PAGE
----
November 24, 2016

Do Adhesives Used on the Equine Hoof Trap Moisture?

Many people ask if the acrylic and urethane adhesives currently used on horse’s feet trap moisture resulting in adverse effects.  The answer should be no, but it’s not always that simple.

Before we can answer the bigger question, we must first understand the importance of moisture.  The equine foot naturally contains moisture generated internally from blood circulation; it keeps tissues pliable for shock absorption.  Obviously the environment also plays a huge role in maintaining moisture balance.   Dry environments dehydrate, harden and shrink the structures of the hoof, while wet environments soften, swell, and expand the hoof.  Both can have detrimental effects.  Aside from specific environmental factors, such as frequent bathing, seasonal changes can wreak havoc with feet, especially in those environments that experience quick changes from wet to dry and dry to wet.  Feet that shrink and swell repeatedly require more frequent care.

There are specific numbers associated with correct hoof moisture levels, but they are of little use to the owner and hoof care practitioner.  All we can do is determine from inspection if the hoof is too dry or too wet; fortunately, that is not too difficult.  What is harder to determine is what to do about it, and how often it needs to be done. 

Dry hooves can be hydrated simply by allowing the horse to stand in a wet environment for a short period, however, there is a big difference between relatively “clean” wet, and a wet area saturated with manure, urine, and therefore, bacteria and fungus.  Wet hooves can be harder to dry out if the horse cannot be separated from a wet environment.  Traditionally, hot fitting shoes was a good method for sealing hoof wall tubules to minimize absorption of excess moisture.  This practice is still used today, especially in the performance world where horses are bathed excessively.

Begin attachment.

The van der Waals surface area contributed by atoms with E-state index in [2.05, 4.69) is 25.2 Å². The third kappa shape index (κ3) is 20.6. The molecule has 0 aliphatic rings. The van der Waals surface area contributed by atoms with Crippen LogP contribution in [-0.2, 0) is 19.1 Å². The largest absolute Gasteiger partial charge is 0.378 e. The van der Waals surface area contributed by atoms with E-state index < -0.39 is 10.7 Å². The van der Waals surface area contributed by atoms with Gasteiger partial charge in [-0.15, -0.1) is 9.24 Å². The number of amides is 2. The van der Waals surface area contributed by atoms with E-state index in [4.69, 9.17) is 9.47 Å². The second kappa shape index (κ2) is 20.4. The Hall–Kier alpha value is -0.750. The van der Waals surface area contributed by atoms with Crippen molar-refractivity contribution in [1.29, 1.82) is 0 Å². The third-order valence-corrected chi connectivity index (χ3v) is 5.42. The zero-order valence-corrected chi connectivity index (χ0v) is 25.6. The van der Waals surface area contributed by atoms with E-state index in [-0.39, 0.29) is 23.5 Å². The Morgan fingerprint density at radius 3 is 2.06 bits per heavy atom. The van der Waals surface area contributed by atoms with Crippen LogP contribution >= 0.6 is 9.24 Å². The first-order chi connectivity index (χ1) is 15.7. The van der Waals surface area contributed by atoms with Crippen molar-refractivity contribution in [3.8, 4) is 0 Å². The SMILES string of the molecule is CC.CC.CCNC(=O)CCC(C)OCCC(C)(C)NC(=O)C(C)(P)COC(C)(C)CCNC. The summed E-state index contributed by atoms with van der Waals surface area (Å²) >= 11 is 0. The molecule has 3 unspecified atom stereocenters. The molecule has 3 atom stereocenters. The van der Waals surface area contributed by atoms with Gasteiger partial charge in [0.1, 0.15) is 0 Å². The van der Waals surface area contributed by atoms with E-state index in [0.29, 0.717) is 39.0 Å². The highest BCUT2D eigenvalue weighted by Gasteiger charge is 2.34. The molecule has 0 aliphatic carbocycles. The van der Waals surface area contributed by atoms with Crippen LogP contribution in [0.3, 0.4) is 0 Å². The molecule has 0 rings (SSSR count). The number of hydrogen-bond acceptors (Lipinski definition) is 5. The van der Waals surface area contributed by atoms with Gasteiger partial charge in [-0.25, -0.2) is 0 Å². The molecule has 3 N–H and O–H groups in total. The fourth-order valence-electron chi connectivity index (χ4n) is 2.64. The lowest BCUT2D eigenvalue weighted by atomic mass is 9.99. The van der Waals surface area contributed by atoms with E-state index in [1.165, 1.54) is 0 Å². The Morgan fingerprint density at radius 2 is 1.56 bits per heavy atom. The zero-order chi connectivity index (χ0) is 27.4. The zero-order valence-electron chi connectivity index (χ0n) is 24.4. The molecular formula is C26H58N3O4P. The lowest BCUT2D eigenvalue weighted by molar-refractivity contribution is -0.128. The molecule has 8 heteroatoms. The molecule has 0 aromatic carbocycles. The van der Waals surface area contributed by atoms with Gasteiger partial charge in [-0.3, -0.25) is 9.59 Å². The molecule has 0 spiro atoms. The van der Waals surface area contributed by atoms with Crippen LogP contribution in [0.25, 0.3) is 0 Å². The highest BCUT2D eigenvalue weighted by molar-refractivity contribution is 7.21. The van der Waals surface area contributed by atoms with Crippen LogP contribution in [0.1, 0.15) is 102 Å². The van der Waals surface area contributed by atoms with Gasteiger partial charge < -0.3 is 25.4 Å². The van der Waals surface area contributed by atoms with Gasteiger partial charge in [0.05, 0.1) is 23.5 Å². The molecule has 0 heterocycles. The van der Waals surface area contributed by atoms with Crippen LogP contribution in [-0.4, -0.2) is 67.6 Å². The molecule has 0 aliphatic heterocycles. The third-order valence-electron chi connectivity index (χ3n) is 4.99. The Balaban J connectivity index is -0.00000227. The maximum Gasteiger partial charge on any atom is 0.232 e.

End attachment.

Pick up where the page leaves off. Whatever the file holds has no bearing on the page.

The equine market is flooded with all types of dressings and coatings that supply moisture, hold moisture in to keep it from evaporating, and/or seal out excess moisture.  For the average horse owner, wading through these products and their claims can be money well spent or money wasted. 

So when we apply adhesives to feet, there is a lot to consider: the current condition of the hoof, the condition of the environment, the activity level of the horse, hoof care regiment, and especially, a clean, dry place to do the application.

Whether gluing on shoes, making repairs, corrective extensions, or pour-in urethane pads, preparation is critical to success.  As with any adhesive, the instructions require a clean, dry surface, not always an easy task but doable.  Achieving cleanliness ranges from a good wire brushing to debridement, removal of unattached structure, and disinfection.  Drying is achieved by use of a heat gun or portable propane torch held a few inches from the surface to be dried, for perhaps a minute or two.  Although the idea of using a torch on a horse’s foot sounds alarming to some owners, when used properly, it is a superior drying tool that can also be used to kill bacteria quickly without heating up the foot.  With careful and proper preparation, adhesive applications should last weeks, or at least the cycle between trims/shoeing.

Once properly applied, adhesives do limit evaporation of moisture since they create a barrier similar to the hoof capsule itself; that can be a good thing.  In moist environments, adhesive applications can also prevent intrusion of excess moisture. Wet environments, however, can compromise the bond and trap moisture behind the application.  Adhesive applications are generally contraindicated as a barrier to wet environments because it is almost impossible to keep them bonded, and if they remain in place, can harbor moisture and pathogens.  If a horse will be standing in a wet, muddy paddock, it is often a waste of time and money to attempt adhesive applications in the first place.

The bottom line is, adhesives can be very effective for protecting and restoring the function of a hoof, and when properly applied under the right conditions, do not trap moisture.